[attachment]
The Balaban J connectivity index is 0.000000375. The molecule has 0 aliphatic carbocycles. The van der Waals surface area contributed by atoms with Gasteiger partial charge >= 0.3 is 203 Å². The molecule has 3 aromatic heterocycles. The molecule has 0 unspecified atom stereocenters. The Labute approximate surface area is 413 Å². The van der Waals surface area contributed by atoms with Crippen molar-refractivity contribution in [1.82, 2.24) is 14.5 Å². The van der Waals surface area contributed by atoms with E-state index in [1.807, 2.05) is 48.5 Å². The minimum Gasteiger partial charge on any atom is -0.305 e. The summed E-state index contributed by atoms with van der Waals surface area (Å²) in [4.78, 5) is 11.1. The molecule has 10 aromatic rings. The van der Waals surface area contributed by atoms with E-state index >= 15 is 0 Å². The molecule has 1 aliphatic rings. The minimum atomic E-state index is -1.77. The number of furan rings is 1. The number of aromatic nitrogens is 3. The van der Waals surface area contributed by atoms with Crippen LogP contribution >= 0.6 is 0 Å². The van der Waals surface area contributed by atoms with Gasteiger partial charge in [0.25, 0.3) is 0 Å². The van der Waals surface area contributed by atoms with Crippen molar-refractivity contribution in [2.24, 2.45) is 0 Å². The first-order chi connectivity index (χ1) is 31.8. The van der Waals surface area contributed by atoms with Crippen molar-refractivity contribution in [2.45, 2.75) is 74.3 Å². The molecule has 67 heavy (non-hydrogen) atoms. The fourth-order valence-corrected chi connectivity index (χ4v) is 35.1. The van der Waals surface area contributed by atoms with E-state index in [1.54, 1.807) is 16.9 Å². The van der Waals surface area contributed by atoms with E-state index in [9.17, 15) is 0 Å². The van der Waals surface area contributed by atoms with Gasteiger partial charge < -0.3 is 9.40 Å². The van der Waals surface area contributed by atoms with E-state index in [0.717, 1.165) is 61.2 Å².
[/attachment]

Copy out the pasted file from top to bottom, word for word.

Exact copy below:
The Balaban J connectivity index is 0.000000375. The molecule has 0 aliphatic carbocycles. The van der Waals surface area contributed by atoms with Gasteiger partial charge >= 0.3 is 203 Å². The molecule has 3 aromatic heterocycles. The molecule has 0 unspecified atom stereocenters. The Labute approximate surface area is 413 Å². The van der Waals surface area contributed by atoms with Crippen molar-refractivity contribution in [1.82, 2.24) is 14.5 Å². The van der Waals surface area contributed by atoms with E-state index in [1.807, 2.05) is 48.5 Å². The minimum Gasteiger partial charge on any atom is -0.305 e. The summed E-state index contributed by atoms with van der Waals surface area (Å²) in [4.78, 5) is 11.1. The molecule has 10 aromatic rings. The van der Waals surface area contributed by atoms with E-state index >= 15 is 0 Å². The molecule has 1 aliphatic rings. The minimum atomic E-state index is -1.77. The number of furan rings is 1. The number of aromatic nitrogens is 3. The van der Waals surface area contributed by atoms with Crippen LogP contribution >= 0.6 is 0 Å². The van der Waals surface area contributed by atoms with Gasteiger partial charge in [0.25, 0.3) is 0 Å². The van der Waals surface area contributed by atoms with Crippen molar-refractivity contribution in [2.24, 2.45) is 0 Å². The first-order chi connectivity index (χ1) is 31.8. The van der Waals surface area contributed by atoms with Crippen molar-refractivity contribution in [2.45, 2.75) is 74.3 Å². The molecule has 67 heavy (non-hydrogen) atoms. The fourth-order valence-corrected chi connectivity index (χ4v) is 35.1. The van der Waals surface area contributed by atoms with E-state index in [1.54, 1.807) is 16.9 Å². The van der Waals surface area contributed by atoms with E-state index in [9.17, 15) is 0 Å². The van der Waals surface area contributed by atoms with Gasteiger partial charge < -0.3 is 9.40 Å². The van der Waals surface area contributed by atoms with E-state index in [0.717, 1.165) is 61.2 Å².